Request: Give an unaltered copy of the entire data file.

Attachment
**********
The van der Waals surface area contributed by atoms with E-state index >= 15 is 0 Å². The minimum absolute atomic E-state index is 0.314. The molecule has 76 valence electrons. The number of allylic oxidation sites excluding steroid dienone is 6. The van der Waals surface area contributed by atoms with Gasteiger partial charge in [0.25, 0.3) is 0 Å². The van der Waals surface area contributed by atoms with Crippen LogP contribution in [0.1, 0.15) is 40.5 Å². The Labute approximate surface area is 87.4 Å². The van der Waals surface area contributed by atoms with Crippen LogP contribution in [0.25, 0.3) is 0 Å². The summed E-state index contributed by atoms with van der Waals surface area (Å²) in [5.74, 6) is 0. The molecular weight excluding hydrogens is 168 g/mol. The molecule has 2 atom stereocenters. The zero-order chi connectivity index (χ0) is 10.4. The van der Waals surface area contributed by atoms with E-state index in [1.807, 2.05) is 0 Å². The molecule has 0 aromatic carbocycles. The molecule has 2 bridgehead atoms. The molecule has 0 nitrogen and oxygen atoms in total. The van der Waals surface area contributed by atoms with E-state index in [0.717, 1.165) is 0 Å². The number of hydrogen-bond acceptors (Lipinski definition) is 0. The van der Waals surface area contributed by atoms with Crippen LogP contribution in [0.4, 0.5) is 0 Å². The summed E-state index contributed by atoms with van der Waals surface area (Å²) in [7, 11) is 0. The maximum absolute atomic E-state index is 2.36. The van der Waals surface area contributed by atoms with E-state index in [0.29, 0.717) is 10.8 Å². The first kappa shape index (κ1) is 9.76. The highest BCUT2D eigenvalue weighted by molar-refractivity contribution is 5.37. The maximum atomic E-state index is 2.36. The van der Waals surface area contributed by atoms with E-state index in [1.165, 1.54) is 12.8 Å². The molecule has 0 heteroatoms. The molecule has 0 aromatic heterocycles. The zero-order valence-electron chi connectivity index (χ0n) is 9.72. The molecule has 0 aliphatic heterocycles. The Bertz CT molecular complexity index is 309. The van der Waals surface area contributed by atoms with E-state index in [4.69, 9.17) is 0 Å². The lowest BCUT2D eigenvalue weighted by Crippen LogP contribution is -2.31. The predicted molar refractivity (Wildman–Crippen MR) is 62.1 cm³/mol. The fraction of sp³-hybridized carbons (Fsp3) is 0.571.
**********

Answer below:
The van der Waals surface area contributed by atoms with E-state index >= 15 is 0 Å². The minimum absolute atomic E-state index is 0.314. The molecule has 76 valence electrons. The number of allylic oxidation sites excluding steroid dienone is 6. The van der Waals surface area contributed by atoms with Gasteiger partial charge in [0.25, 0.3) is 0 Å². The van der Waals surface area contributed by atoms with Crippen LogP contribution in [0.1, 0.15) is 40.5 Å². The Labute approximate surface area is 87.4 Å². The van der Waals surface area contributed by atoms with Crippen LogP contribution in [0.25, 0.3) is 0 Å². The summed E-state index contributed by atoms with van der Waals surface area (Å²) in [5.74, 6) is 0. The molecular weight excluding hydrogens is 168 g/mol. The molecule has 2 atom stereocenters. The zero-order chi connectivity index (χ0) is 10.4. The van der Waals surface area contributed by atoms with E-state index in [1.807, 2.05) is 0 Å². The molecule has 0 aromatic carbocycles. The molecule has 2 bridgehead atoms. The molecule has 0 nitrogen and oxygen atoms in total. The van der Waals surface area contributed by atoms with E-state index in [0.717, 1.165) is 0 Å². The number of hydrogen-bond acceptors (Lipinski definition) is 0. The van der Waals surface area contributed by atoms with Crippen LogP contribution in [0.4, 0.5) is 0 Å². The summed E-state index contributed by atoms with van der Waals surface area (Å²) in [7, 11) is 0. The maximum absolute atomic E-state index is 2.36. The van der Waals surface area contributed by atoms with E-state index in [0.29, 0.717) is 10.8 Å². The first kappa shape index (κ1) is 9.76. The highest BCUT2D eigenvalue weighted by molar-refractivity contribution is 5.37. The maximum atomic E-state index is 2.36. The van der Waals surface area contributed by atoms with E-state index in [1.165, 1.54) is 12.8 Å². The molecule has 0 heteroatoms. The molecule has 0 aromatic heterocycles. The zero-order valence-electron chi connectivity index (χ0n) is 9.72. The molecule has 0 aliphatic heterocycles. The Bertz CT molecular complexity index is 309. The van der Waals surface area contributed by atoms with E-state index in [4.69, 9.17) is 0 Å². The lowest BCUT2D eigenvalue weighted by Crippen LogP contribution is -2.31. The predicted molar refractivity (Wildman–Crippen MR) is 62.1 cm³/mol. The fraction of sp³-hybridized carbons (Fsp3) is 0.571.